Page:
Dan McDermott
Content

Cyber professionals are right on the frontlines when it comes to protecting public and private companies and their data.

In a recent survey by Mimecast, Australian companies expressed that they are now more likely to get sued by their customers due to a ransomware attack. About 80% of the companies Mimecast surveyed have increased their cybersecurity budget to address this issue. 

Australian Cyber Security Centre (ACSC) has asked private organisations and government agencies to be on hyperalert to protect against cyber threats as the threat landscape across the world becomes more treacherous than ever. 

Aside from the sheer scale of cyber threats, the nature of attacks themselves is changing. They’re becoming very calculated and deliberate. There is no longer room for set and forget approaches to cyber defence. Today’s adversaries are more skilled, well-resourced and highly motivated. Soon it won't just be theft of IP, denial of service or ransomware attacks we have to worry about. We must expect adversaries to deploy crippling attacks on critical infrastructure, government networks and industrial control systems.

Digital transformation has literally changed our world

The rise of the internet and IoT have been significant catalysts, as more and more aspects of our lives and our world become digitised. Many enterprises were forced to speed up their transition to the cloud due to the pandemic, driving change across the global economy. As Dan Gregory observed:

“We exist more in the online space than ever before, and to some extent, we exist less in the offline world. This has fundamentally affected the way we behave and how we conduct business.”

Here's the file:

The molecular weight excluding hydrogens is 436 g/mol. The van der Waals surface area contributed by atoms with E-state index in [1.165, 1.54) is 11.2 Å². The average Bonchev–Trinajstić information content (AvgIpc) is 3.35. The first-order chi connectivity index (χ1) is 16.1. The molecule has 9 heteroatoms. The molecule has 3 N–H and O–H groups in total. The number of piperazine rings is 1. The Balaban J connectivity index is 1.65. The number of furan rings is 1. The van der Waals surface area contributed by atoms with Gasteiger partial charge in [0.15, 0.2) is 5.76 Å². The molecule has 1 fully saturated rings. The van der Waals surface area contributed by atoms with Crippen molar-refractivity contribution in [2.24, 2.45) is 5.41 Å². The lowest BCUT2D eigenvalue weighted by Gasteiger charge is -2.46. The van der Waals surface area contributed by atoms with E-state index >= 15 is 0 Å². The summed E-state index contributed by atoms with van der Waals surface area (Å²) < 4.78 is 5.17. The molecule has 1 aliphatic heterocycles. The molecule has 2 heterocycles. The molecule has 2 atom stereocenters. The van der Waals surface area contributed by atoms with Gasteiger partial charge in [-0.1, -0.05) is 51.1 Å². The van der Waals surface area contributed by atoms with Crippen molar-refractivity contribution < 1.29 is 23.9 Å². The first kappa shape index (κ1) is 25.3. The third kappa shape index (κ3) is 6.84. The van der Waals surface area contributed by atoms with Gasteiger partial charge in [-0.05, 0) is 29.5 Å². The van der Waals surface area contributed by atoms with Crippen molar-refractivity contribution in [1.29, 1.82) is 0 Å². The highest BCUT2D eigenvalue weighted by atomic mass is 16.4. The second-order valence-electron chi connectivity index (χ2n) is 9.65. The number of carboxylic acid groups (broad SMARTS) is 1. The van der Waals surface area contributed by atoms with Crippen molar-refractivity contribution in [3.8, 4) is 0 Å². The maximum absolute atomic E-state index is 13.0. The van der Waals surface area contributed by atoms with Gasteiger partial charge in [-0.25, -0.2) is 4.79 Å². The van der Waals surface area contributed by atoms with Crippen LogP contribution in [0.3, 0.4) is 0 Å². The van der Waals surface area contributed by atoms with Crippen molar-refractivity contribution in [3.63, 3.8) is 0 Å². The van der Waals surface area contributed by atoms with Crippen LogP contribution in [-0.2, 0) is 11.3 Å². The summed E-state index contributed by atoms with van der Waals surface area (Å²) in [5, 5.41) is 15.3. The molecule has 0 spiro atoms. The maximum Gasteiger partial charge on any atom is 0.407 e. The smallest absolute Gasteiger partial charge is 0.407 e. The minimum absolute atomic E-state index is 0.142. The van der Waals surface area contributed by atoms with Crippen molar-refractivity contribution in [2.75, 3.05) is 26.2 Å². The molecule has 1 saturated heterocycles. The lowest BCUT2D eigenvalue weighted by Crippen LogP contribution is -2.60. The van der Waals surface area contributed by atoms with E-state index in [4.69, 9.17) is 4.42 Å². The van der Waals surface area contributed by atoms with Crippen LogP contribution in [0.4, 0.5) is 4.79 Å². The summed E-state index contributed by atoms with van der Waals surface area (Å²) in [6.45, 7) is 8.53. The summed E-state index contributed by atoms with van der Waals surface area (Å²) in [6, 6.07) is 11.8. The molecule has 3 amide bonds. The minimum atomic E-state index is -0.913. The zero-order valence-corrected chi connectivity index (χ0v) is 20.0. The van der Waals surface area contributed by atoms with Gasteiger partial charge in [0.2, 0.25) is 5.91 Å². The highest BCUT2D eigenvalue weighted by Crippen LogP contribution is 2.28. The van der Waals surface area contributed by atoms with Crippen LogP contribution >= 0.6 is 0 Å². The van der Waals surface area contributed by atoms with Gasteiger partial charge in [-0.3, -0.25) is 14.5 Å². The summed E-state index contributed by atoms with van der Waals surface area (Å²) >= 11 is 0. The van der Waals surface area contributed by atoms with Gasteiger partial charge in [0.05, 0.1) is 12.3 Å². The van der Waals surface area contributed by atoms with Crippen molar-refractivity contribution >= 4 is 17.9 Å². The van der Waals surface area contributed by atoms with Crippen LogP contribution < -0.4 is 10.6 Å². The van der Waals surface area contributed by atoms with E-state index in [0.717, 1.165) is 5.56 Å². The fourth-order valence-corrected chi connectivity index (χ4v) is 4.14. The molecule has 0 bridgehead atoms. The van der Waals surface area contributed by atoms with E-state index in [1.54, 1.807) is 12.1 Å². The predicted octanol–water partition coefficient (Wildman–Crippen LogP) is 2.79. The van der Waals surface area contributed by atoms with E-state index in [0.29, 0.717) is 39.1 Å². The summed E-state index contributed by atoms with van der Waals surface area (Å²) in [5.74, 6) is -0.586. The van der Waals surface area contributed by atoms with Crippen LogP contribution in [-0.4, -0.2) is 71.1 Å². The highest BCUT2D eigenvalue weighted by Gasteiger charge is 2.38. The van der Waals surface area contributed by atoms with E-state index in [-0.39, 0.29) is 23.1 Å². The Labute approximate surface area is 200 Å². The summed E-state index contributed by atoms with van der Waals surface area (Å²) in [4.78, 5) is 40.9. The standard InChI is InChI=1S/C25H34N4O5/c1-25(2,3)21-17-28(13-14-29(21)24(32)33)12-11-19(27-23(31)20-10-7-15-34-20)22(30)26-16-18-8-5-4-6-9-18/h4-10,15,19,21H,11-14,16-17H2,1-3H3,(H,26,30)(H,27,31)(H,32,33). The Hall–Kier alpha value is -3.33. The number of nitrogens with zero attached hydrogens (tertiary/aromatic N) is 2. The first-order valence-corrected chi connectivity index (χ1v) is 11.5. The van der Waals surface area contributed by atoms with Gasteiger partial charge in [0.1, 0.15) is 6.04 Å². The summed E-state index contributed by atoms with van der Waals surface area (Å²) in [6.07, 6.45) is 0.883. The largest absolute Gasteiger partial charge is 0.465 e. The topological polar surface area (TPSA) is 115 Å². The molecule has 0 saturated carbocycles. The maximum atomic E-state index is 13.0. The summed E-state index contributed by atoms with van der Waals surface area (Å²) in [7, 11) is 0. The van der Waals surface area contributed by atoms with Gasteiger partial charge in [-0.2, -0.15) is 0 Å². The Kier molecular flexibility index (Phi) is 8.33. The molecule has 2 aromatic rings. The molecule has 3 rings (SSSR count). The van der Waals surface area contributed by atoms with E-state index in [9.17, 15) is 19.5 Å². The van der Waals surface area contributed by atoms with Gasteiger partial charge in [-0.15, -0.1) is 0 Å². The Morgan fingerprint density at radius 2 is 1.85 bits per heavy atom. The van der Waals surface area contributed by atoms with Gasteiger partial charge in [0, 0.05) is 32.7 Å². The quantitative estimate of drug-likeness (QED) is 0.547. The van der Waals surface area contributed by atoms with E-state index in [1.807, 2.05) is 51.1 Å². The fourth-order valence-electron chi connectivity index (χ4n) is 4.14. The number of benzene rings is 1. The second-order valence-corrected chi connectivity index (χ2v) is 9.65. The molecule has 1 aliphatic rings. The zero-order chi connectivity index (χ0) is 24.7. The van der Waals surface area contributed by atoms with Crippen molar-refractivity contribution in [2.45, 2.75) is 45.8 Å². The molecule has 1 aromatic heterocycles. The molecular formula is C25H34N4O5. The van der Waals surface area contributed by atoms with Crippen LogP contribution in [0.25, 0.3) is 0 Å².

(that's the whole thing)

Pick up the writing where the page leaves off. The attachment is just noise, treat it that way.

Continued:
Emails — the most predominant attack vector — and instant messaging applications have become the primary collaboration channels across every industry, making them the weakest links in security. The attack surface has changed, and cyber vulnerability is on the rise.

There has also been an exponential increase in the number of connected devices and digital services across businesses and households, giving hackers near-countless entry points to play with. The complexity and scale of our globalised digital ecosystem means adversaries from any location can slip into our IT networks and mine sensitive data, while staying undetected for weeks, even months. Digital supply chains are becoming much more complex and layered, so it is a daunting task to monitor them effectively.

Ransomware is becoming professionalised

You may be tired of hearing cyber professionals talking about ransomware, but that doesn't make it any less of a threat. If you've ever been targeted by a ransomware attack, you’ll know that re-breach is a very real possibility. With no visibility on how hackers entered your systems, you can never be 100% sure you’ve sealed off all possible entry points. Hackers know that if you paid up once, chances are high that you will do so again.

Ransomware attacks have proved so lucrative that an entire industry has sprung up to offer ransomware-as-a-service, some of them functioning as privately held companies, complete with 24/7 tech support, based in countries where they can legally do business.

Our goals may be different, but we all face the same threat